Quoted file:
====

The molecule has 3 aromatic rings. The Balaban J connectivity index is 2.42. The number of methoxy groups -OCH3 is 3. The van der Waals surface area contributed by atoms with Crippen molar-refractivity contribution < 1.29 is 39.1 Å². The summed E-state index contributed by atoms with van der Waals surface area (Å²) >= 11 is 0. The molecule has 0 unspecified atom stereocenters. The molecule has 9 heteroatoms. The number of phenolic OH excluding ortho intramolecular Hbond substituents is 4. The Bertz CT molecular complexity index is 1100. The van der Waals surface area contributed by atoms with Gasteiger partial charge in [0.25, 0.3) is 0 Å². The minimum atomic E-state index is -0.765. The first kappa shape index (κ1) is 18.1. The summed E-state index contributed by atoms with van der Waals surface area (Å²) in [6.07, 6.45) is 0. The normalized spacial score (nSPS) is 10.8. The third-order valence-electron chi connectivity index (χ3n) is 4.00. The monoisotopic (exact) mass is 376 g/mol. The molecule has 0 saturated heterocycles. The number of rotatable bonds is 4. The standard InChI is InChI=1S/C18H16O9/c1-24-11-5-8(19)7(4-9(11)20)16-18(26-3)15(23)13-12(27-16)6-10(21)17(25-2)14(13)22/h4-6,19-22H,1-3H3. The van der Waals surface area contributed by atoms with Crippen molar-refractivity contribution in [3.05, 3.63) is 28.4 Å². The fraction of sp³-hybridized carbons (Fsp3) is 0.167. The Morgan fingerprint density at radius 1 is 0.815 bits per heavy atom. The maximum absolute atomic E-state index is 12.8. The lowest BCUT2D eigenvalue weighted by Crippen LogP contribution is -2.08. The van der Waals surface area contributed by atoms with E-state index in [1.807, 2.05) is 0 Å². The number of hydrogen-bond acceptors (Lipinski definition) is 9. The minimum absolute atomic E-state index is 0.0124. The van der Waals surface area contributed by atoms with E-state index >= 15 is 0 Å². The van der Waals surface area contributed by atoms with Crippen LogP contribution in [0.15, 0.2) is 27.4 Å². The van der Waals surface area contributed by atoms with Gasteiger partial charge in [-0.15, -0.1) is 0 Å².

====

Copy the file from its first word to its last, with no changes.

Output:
The molecule has 3 aromatic rings. The Balaban J connectivity index is 2.42. The number of methoxy groups -OCH3 is 3. The van der Waals surface area contributed by atoms with Crippen molar-refractivity contribution < 1.29 is 39.1 Å². The summed E-state index contributed by atoms with van der Waals surface area (Å²) >= 11 is 0. The molecule has 0 unspecified atom stereocenters. The molecule has 9 heteroatoms. The number of phenolic OH excluding ortho intramolecular Hbond substituents is 4. The Bertz CT molecular complexity index is 1100. The van der Waals surface area contributed by atoms with Gasteiger partial charge in [0.25, 0.3) is 0 Å². The minimum atomic E-state index is -0.765. The first kappa shape index (κ1) is 18.1. The summed E-state index contributed by atoms with van der Waals surface area (Å²) in [6.07, 6.45) is 0. The normalized spacial score (nSPS) is 10.8. The third-order valence-electron chi connectivity index (χ3n) is 4.00. The monoisotopic (exact) mass is 376 g/mol. The molecule has 0 saturated heterocycles. The number of rotatable bonds is 4. The standard InChI is InChI=1S/C18H16O9/c1-24-11-5-8(19)7(4-9(11)20)16-18(26-3)15(23)13-12(27-16)6-10(21)17(25-2)14(13)22/h4-6,19-22H,1-3H3. The van der Waals surface area contributed by atoms with Crippen molar-refractivity contribution in [3.05, 3.63) is 28.4 Å². The fraction of sp³-hybridized carbons (Fsp3) is 0.167. The Morgan fingerprint density at radius 1 is 0.815 bits per heavy atom. The maximum absolute atomic E-state index is 12.8. The lowest BCUT2D eigenvalue weighted by Crippen LogP contribution is -2.08. The van der Waals surface area contributed by atoms with E-state index in [1.807, 2.05) is 0 Å². The number of hydrogen-bond acceptors (Lipinski definition) is 9. The minimum absolute atomic E-state index is 0.0124. The van der Waals surface area contributed by atoms with E-state index >= 15 is 0 Å². The van der Waals surface area contributed by atoms with Crippen LogP contribution in [0.15, 0.2) is 27.4 Å². The van der Waals surface area contributed by atoms with Gasteiger partial charge in [-0.15, -0.1) is 0 Å².